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Sudoku is a challenging logic-based puzzle that has become a worldwide sensation in only the last few years. Many sudoku players wish to know the history of this addictive puzzle. This article will outline the puzzle’s origins, how it came to be so popular, and where we can expect the history of sudoku to take us tomorrow.
The history of sudoku begins here…with the magic square. Magic squares are a group of numbers arranged into a square. Within this square each row, column, and often times diagonal will equal the same total number…as if by magic.
Magic Squares are old enough to be legendary; two separate cultures claim to be its origin.
The Yih King (an ancient Chinese book) speaks of the Lo Shu legend. According to the story, the “river god” demanded 15 sacrifices and communicated this demand by spitting out a turtle with a magic square on his back…all numbers miraculously equaling 15 in any order.
The Jabirean Corpus -Islamic writings compiled in the late 9th / early 10th century – is also cited as the first recorded appearance of the magic square. The writings say that magic squares (known as wafq in Arabic) can ease childbirth.
Really, magic squares have little in common with sudoku puzzles, and their history is more entertaining than important to our study. They can look similar …but that’s about it. There’s no arithmetic involved when solving sudoku, and numbers don’t even have to be used (a puzzle maker could use colors, fruits, letters…whatever; the puzzle would still be solvable).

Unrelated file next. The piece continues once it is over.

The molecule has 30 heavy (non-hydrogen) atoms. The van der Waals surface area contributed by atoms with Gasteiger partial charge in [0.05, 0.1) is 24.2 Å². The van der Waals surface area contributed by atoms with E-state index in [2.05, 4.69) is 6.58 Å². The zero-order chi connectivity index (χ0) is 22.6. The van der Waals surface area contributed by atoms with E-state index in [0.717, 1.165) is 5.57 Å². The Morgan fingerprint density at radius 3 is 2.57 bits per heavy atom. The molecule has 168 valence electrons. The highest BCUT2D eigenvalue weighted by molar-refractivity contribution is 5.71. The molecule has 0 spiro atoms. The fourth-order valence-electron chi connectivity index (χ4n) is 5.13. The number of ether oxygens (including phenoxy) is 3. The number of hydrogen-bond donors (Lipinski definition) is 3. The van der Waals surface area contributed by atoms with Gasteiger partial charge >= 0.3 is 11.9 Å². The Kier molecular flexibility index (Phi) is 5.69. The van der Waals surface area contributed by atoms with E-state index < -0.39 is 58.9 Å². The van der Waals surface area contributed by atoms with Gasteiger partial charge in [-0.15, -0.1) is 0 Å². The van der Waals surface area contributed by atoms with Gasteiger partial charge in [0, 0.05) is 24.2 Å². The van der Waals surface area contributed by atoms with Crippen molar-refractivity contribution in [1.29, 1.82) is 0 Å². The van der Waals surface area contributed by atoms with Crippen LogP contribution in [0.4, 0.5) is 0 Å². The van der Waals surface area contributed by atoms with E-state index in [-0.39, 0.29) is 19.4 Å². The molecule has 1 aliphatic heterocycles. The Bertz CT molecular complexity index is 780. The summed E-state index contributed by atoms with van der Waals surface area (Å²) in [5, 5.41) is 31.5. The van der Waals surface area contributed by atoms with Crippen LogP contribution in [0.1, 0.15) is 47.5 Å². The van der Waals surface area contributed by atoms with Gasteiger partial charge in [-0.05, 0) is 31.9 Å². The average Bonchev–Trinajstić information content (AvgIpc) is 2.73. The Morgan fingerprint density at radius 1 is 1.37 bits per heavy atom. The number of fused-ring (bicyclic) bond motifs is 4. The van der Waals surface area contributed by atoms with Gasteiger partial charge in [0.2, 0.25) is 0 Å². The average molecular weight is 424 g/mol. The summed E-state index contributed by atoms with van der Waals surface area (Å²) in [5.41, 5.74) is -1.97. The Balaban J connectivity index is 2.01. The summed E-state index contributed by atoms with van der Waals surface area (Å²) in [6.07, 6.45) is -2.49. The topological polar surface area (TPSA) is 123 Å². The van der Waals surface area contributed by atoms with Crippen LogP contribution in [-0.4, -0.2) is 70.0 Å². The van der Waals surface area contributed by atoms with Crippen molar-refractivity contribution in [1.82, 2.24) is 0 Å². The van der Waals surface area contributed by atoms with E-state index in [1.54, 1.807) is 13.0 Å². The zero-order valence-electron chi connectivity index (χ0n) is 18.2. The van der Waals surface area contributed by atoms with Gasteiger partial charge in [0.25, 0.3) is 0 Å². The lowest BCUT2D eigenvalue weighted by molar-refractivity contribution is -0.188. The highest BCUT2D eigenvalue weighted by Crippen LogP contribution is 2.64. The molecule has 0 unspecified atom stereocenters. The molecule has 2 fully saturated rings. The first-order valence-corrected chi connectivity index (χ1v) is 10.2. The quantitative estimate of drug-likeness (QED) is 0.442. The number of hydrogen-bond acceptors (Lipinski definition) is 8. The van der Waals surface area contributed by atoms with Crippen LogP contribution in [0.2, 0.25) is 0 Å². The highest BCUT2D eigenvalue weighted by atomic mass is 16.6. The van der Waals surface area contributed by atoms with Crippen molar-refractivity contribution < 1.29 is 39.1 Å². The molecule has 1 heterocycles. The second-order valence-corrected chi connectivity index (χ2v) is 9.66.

I mention magic squares here for one reason; they spawned the creation of the next step in our journey…the Latin Square.
Latin Squares are a device used in statistical analysis and also in multiplication tables. The Latin Square must have the same set of symbols in each row and each column, and any number can occur only once in each row or column. This makes Latin Squares more closely related to the modern day sudoku puzzle.
Leonhard Euler, a Swiss mathematician, is credited with the creation of the Latin Square in 1782 or 1783. His paper, entitled “Investigations on a new species of Magic Square”, was the first appearance of the Latin Square. The paper was based on Euler’s extensive research on the Magic Square, including the paper entitled “On Magic Squares” presented to the St. Petersburg Academy in 1776.
It is important to note that Euler did not view his creation as any type of puzzle, and many rules that sudoku puzzle makers now follow are not necessary in the creation of Latin Squares.
“Number Place” – Sudoku gains popularity
In 1979, Dell Magazine published the first ‘sudoku’ puzzle (it wasn’t named that yet) in its Pencil Puzzles and Word Games magazine. They entitled it “Number Place”. The Latin Square is said to be the inspiration for “Number Place”.
The puzzle designer is not recorded, but there are two theories. One names Walter Mackey, one of Dell’s puzzle constructors.